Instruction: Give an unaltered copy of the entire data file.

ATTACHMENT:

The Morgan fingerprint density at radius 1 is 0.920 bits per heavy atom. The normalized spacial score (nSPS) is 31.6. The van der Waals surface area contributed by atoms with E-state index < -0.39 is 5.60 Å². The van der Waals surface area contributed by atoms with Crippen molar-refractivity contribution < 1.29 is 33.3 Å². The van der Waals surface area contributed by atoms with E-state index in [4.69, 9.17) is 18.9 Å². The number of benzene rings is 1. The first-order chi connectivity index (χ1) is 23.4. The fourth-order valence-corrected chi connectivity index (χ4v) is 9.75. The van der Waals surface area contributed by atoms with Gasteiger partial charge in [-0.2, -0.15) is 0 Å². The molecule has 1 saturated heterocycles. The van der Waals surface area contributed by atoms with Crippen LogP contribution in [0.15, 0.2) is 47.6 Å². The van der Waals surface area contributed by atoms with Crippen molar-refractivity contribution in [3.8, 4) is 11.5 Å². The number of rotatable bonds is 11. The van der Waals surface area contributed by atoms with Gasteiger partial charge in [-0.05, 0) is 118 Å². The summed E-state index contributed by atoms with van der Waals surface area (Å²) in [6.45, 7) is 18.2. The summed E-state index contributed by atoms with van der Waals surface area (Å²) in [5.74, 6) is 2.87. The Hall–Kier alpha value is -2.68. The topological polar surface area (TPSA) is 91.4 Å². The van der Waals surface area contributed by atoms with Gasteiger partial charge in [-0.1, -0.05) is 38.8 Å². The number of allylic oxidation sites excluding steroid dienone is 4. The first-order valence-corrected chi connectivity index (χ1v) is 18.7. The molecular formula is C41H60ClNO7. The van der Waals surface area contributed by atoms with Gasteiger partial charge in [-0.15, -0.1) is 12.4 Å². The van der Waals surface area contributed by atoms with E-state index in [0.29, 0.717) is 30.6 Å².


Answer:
The Morgan fingerprint density at radius 1 is 0.920 bits per heavy atom. The normalized spacial score (nSPS) is 31.6. The van der Waals surface area contributed by atoms with E-state index < -0.39 is 5.60 Å². The van der Waals surface area contributed by atoms with Crippen molar-refractivity contribution < 1.29 is 33.3 Å². The van der Waals surface area contributed by atoms with E-state index in [4.69, 9.17) is 18.9 Å². The number of benzene rings is 1. The first-order chi connectivity index (χ1) is 23.4. The fourth-order valence-corrected chi connectivity index (χ4v) is 9.75. The van der Waals surface area contributed by atoms with Gasteiger partial charge in [-0.2, -0.15) is 0 Å². The molecule has 1 saturated heterocycles. The van der Waals surface area contributed by atoms with Crippen LogP contribution in [0.15, 0.2) is 47.6 Å². The van der Waals surface area contributed by atoms with Crippen molar-refractivity contribution in [3.8, 4) is 11.5 Å². The number of rotatable bonds is 11. The van der Waals surface area contributed by atoms with Gasteiger partial charge in [-0.05, 0) is 118 Å². The summed E-state index contributed by atoms with van der Waals surface area (Å²) in [6.45, 7) is 18.2. The summed E-state index contributed by atoms with van der Waals surface area (Å²) in [5.74, 6) is 2.87. The Hall–Kier alpha value is -2.68. The topological polar surface area (TPSA) is 91.4 Å². The van der Waals surface area contributed by atoms with Gasteiger partial charge in [-0.1, -0.05) is 38.8 Å². The number of allylic oxidation sites excluding steroid dienone is 4. The first-order valence-corrected chi connectivity index (χ1v) is 18.7. The molecular formula is C41H60ClNO7. The van der Waals surface area contributed by atoms with Gasteiger partial charge in [-0.15, -0.1) is 12.4 Å². The van der Waals surface area contributed by atoms with E-state index in [0.29, 0.717) is 30.6 Å².